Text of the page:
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Posts Tagged ‘Socinians’

The following is a satirical catechism put together by John Owen, highlighting the consequences of Socinian error.

Question 1: What is God?
Answer: God is a spirit, that hath a bodily shape, eyes, ears, hands, feet, like to us.

Question 2: Where is this God?
Answer: In a certain place in heaven, upon a throne, where a man may see from his right hand to his left.

Question 3: Doth he ever move out of that place?
Answer: I cannot tell what he doth ordinarily, but he hath formerly come down sometimes upon the earth.

Question 4: What doth he do in there in that place?
Answer: Among other things, he conjectures at what men will do here below.

Question 5: Doth he, then, not know what we do?
Answer: He doth know what we have done, but not what we will do.

Question 6: What frame is he upon his knowledge and conjecture?
Answer: Sometimes he is afraid, sometimes grieved, sometimes joyful, and sometimes troubled.

Question 7: What peace and comfort can I have in committing myself to his providence, if he knows not what will befall me tomorrow?
Answer: What is that to me? See you to that.

Wow! Owen wasn’t pulling any punches. How we think about God goes a long way in how we think about life and reality and whether we can find comfort in God’s providence. Carl Trueman observes:

[T]he issues at stake when it came to the doctrine of God had profound pastoral implications; and the Arminian and Socinian proposals were not simply intellectually disastrous; they were also disastrous for the economy of salvation, and thus for Christian pastoral practice, and for the experience and aspirations of the ordinary believer as well. – John Owen: Reformed Catholic, Renaissance Man, 66.

Doing theology isn’t merely an exercise in mental gymnastics. No, it’s immensely practical. In fact, it’s the only way we can explain and cope with reality in this beautiful, yet sad, world.

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Today one might often hear folks holding to the “authority of scripture” or Sola Scriptura (scripture alone) as proof of their Reformed (or more broadly, Christian) orthodoxy. The concept of biblical authority is considered that “safe all” category sufficient to always guide one home to truth. As long as we maintain Sola Scriptura, (it is assumed) we’ll be good. And we’ll always be reforming the church (semper reformanda).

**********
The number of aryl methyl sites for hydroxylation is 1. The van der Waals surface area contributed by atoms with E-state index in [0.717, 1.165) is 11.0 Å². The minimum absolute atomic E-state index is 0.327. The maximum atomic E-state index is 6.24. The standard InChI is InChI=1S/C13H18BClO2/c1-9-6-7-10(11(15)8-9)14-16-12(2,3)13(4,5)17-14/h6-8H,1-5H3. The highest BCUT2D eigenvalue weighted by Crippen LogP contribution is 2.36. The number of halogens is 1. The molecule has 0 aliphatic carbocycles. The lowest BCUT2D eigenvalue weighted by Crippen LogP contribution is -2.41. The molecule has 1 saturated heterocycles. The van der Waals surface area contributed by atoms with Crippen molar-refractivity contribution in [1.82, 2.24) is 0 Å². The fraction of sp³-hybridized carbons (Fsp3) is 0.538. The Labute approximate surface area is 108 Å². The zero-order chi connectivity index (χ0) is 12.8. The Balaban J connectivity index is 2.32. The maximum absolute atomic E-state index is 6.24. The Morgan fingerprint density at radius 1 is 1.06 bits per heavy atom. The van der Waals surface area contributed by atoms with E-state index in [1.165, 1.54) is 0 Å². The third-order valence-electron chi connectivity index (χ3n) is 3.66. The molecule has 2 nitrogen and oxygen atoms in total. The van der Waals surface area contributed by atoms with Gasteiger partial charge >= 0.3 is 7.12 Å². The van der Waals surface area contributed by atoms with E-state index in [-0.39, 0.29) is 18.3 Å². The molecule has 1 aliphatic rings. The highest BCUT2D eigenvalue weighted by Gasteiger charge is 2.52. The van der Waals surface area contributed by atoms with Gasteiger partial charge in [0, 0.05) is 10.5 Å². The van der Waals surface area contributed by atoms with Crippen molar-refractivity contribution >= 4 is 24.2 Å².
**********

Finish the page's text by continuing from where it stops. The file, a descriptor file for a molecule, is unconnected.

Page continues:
But this is a dangerous misunderstanding, both of the Reformed distinctive (Sola Scriptura), as well as the nature of theology itself. And we see this mistake played out in history.

Carl Trueman observes how in John Owen’s day, “the Socinians appear to hold to a basic scripture principle in a formally similar manner to the orthodox.” That is, they held to a form of Sola Scritpura: Scripture alone was the sole and final authority in determining truth. For some odd reason, however, the Socinians couldn’t seem to find the doctrine of the Holy Trinity anywhere in Scripture!

What Owen labored to demonstrate, therefore, was that sola scriptura was not enough. It was not merely scripture’s authority that was all-important, but also its interpretation.

Trueman explains the difference between the two approaches:

The differences, in fact, are significant, and go straight to the heart of why Owen can see scripture as teaching the doctrine of the Trinity and the Socinians reject such a conclusion: the point at issue is not simply whether scripture is the authoritative noetic foundation for theology, but how that scripture is to be interpreted, a point which draws in matters of logic, of metaphysics, and of how individual passages of scripture are mutually related to the act of interpretation…

The radical biblicism of the Socinians was, in effect, cutting the very ground away from under the traditional doctrine and forcing its exponents to greater degrees of precisely the kind of conceptual and linguistic subtlety which the Socinians decried as betraying the straightforward teaching of scripture. – John Owen: Reformed Catholic, Renaissance Man, 48-49.

Notice the irony. And yet this is very helpful for us today since we often hear people arguing for a form of “biblicism” which lays claim to the Sola Scriptura principle, all-the-while ignoring the larger philosophical challenges inherent to scripture’s interpretation.

Theology free from metaphysics is impossible.

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